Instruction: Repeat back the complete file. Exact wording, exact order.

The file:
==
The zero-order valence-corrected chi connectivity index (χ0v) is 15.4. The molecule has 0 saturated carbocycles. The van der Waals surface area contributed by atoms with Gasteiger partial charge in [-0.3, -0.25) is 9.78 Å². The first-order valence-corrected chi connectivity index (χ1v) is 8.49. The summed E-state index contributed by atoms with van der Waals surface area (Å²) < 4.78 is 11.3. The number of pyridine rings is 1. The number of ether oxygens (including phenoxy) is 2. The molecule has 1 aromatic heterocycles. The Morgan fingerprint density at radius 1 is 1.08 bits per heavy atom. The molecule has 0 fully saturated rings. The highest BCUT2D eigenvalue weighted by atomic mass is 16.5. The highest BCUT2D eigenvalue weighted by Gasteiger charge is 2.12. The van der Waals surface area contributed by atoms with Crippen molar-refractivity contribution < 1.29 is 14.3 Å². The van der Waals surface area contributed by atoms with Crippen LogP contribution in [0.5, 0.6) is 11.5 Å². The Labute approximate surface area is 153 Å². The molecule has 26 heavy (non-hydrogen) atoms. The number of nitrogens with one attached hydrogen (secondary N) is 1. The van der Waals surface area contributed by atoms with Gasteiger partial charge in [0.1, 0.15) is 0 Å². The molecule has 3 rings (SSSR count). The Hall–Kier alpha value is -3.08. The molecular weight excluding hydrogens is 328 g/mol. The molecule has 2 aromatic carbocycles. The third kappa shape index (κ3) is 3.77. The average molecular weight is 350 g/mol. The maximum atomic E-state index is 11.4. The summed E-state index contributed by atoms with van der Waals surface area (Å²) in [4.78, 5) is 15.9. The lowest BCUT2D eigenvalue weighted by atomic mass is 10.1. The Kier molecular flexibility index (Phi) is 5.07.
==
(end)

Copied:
The zero-order valence-corrected chi connectivity index (χ0v) is 15.4. The molecule has 0 saturated carbocycles. The van der Waals surface area contributed by atoms with Gasteiger partial charge in [-0.3, -0.25) is 9.78 Å². The first-order valence-corrected chi connectivity index (χ1v) is 8.49. The summed E-state index contributed by atoms with van der Waals surface area (Å²) < 4.78 is 11.3. The number of pyridine rings is 1. The number of ether oxygens (including phenoxy) is 2. The molecule has 1 aromatic heterocycles. The Morgan fingerprint density at radius 1 is 1.08 bits per heavy atom. The molecule has 0 fully saturated rings. The highest BCUT2D eigenvalue weighted by atomic mass is 16.5. The highest BCUT2D eigenvalue weighted by Gasteiger charge is 2.12. The van der Waals surface area contributed by atoms with Crippen molar-refractivity contribution < 1.29 is 14.3 Å². The van der Waals surface area contributed by atoms with Crippen LogP contribution in [0.5, 0.6) is 11.5 Å². The Labute approximate surface area is 153 Å². The molecule has 26 heavy (non-hydrogen) atoms. The number of nitrogens with one attached hydrogen (secondary N) is 1. The van der Waals surface area contributed by atoms with Gasteiger partial charge in [0.1, 0.15) is 0 Å². The molecule has 3 rings (SSSR count). The Hall–Kier alpha value is -3.08. The molecular weight excluding hydrogens is 328 g/mol. The molecule has 2 aromatic carbocycles. The third kappa shape index (κ3) is 3.77. The average molecular weight is 350 g/mol. The maximum atomic E-state index is 11.4. The summed E-state index contributed by atoms with van der Waals surface area (Å²) in [4.78, 5) is 15.9. The lowest BCUT2D eigenvalue weighted by atomic mass is 10.1. The Kier molecular flexibility index (Phi) is 5.07.